No matter how much I may plan for or anticipate an event, reality may be something entirely different. I’ve recently realized that creating a plan typically looks like a guideline of what I want to do, in order to allow myself flexibility. The flexibility that I allow in my plan allows life to occur. For instance, we can NOT control the people in our lives, we can (sometimes) NOT control the timeline of events, and we can NOT fast forward our personal growth, regardless of how much we want something to happen immediately. While you ‘wait’, please provide yourself with the allowance to enjoy life, take a break, practice self-care, and have some fun.

I have also found that having a positive perspective about change is helpful in living through a life transition or in making a big decision. I am not saying to ignore the “negative”. What I mean is to reframe an unprefered situation into one that highlights opportunity for growth and learning. For instance, my move back to Northern California was part of my plan. However, I was anxious for the new chapter of my life. After I acknowledged feeling anxious and a bit scared, I remembered that moving back to Northern California would allow me to be closer to my family and live in a new city.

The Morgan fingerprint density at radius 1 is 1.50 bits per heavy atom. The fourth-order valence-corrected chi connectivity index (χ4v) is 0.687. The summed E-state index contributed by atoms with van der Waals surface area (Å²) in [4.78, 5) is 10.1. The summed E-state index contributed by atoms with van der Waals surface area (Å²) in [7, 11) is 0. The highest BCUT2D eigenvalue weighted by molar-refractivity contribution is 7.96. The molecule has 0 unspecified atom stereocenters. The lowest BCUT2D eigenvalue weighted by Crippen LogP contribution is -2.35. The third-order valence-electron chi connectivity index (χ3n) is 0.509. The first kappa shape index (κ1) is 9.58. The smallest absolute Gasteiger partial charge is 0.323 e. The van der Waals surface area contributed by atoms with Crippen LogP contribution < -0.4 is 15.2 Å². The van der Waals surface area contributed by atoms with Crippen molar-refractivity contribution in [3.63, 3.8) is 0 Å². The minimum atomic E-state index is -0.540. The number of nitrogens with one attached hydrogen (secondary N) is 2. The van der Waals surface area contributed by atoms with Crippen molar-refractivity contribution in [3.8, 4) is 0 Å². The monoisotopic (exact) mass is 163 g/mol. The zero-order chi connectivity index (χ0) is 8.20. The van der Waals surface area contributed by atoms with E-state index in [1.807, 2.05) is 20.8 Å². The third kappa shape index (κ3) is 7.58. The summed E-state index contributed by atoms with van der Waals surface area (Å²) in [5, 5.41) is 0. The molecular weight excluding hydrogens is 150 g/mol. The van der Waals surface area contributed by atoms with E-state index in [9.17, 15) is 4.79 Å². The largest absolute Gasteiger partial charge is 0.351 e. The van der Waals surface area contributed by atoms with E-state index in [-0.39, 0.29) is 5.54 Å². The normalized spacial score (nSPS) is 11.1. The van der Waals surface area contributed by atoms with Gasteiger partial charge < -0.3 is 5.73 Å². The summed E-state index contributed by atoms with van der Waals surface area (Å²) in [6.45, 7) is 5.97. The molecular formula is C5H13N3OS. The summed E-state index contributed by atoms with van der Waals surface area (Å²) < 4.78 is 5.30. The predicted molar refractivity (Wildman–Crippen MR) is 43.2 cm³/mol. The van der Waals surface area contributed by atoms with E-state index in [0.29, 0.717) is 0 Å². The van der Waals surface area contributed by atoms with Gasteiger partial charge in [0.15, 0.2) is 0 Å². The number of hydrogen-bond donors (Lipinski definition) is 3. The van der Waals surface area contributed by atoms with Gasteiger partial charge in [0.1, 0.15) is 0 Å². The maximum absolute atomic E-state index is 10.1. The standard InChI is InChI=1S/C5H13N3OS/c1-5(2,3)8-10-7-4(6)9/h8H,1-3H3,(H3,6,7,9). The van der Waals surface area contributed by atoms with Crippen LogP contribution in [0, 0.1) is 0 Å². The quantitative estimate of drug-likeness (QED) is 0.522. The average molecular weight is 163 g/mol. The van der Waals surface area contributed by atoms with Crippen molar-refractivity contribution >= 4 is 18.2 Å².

2) Remain aware of your priorities and goals.

In addition, take deep breaths… alot. Remaining mindful of your priorities (whether they be family or graduation) will provide you with motivation to continue pursuing your goals even when the transitions become overwhelming.

3) Draw upon others’ experiences and mistakes. Learn from them.

Connect or reconnect with someone you trust that has survived a similar transition and inquire about how they prepared, made decisions about their action steps. Utilizing the people in your life or even finding new mentors can assist in easing any anxiety you may experience. Also, it is wonderful to learn from others’ mistakes because then you can save yourself time and energy from making the same mistake.